Nearly 14 months after plans to drill a hydraulic fracturing well in a wooded area of St. Tammany Parish became public, nary an inch of earth has been pierced.
Similarly, almost 13 months after Parish President Pat Brister promised a comprehensive parish regulatory program that would protect residents and businesses around the site from any potential harm, not a single new ordinance has been passed.
On May 20, 2014, a month after Helis Oil & Gas Co.’s plans to drill a fracking well near Lakeshore High School became public, Brister issued an open letter promising to create noise, road, water quality and other ordinances that would closely monitor and regulate any fracking operations in the parish.
The letter outlined eight specific areas that she hoped to cover, including water testing, hours of operation, truck traffic, hazard mitigation programs, buffer zones and rig noise.
“We must be pro-active and position ourselves to protect our beautiful parish. Our intention all along has been to do our due diligence and devise a plan that would provide that protection by all the means at our disposal,” Brister wrote in the letter. “It is our charge to defend our parish, and we will stand fast to that duty.”
But more than a year later, the parish has not passed a single ordinance directed at potential oil drilling. Rather, the parish — led by the Parish Council — has mounted a legal challenge to the drilling effort itself, arguing in state court in Baton Rouge that the parish’s zoning ordinances prevented drilling at the proposed site north of Interstate 12 and east of La. 1088 from being drilled.
But 19th Judicial District Court Judge William Morvant didn’t buy that argument, tossing out the parish’s suit against the state’s commissioner of conservation in April. On Thursday, the council voted to appeal that decision.
Brister said Friday that many of the ordinances she had hoped to pass were made superfluous by the drilling permit issued by the state commissioner of conservation.
That permit, issued in December, came with several restrictions, including requiring Helis to pay for monitoring of air, noise, storm and groundwater around the well.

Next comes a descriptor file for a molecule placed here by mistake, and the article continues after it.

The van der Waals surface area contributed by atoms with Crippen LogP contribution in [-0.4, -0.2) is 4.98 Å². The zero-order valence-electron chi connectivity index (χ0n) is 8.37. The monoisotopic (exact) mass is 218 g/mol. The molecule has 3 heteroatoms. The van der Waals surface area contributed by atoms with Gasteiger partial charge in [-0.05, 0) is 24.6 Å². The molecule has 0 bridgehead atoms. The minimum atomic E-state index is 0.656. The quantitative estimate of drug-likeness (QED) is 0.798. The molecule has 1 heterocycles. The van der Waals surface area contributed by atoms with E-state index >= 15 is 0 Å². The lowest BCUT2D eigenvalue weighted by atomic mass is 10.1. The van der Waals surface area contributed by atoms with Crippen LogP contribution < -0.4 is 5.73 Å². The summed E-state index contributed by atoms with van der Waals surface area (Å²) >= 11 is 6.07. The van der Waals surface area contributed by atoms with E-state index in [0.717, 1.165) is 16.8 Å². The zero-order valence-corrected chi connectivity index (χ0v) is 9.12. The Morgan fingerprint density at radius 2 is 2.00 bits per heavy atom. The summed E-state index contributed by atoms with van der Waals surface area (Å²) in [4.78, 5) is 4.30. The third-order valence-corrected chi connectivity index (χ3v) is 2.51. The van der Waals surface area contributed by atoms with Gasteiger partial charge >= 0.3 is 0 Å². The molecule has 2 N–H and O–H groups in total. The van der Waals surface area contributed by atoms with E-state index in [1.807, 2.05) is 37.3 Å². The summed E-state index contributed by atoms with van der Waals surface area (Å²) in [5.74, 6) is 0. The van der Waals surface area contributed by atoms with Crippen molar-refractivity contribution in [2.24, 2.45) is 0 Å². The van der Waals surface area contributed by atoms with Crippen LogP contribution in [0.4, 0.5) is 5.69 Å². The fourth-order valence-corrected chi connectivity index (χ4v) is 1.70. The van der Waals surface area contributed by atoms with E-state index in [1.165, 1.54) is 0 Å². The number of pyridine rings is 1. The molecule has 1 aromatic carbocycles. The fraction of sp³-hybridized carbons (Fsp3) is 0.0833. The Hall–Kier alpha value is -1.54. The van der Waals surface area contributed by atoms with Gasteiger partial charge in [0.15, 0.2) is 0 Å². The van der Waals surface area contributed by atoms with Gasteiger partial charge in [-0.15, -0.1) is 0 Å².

In addition, Helis has said trucks going to and from the well site off La. 1088 will not run during high-traffic times and will travel only on state roads.
The state’s requirements “were more restrictive than the things we were going to ask for,” Brister said Friday. Moreover, because the restrictions are attached to the permit, enforcement of them could be as simple as canceling the permit, she said. Enforcing parish ordinances could be complicated by litigation, she said.
“We felt (having the restrictions attached to the permit) was a great way get those issues” covered, Brister said. She said she would ask for the same caveats to be attached to any other permit for drilling wells in St. Tammany Parish.
Nevertheless, Brister said, her administration is preparing ordinances to be proposed “as a backup measure.”
The parish’s inaction has angered at least one leading anti-fracking activist. Rick Franzo, head of the group Concerned Citizens of St. Tammany, said the parish should pass the ordinances regardless of what state authorities have done.
“To me, this is a big problem ... that the parish hasn’t put any ordinances in place,” he said. “Even if they believe nothing’s going to happen — fine, believe that, but put something in place to protect us in case.”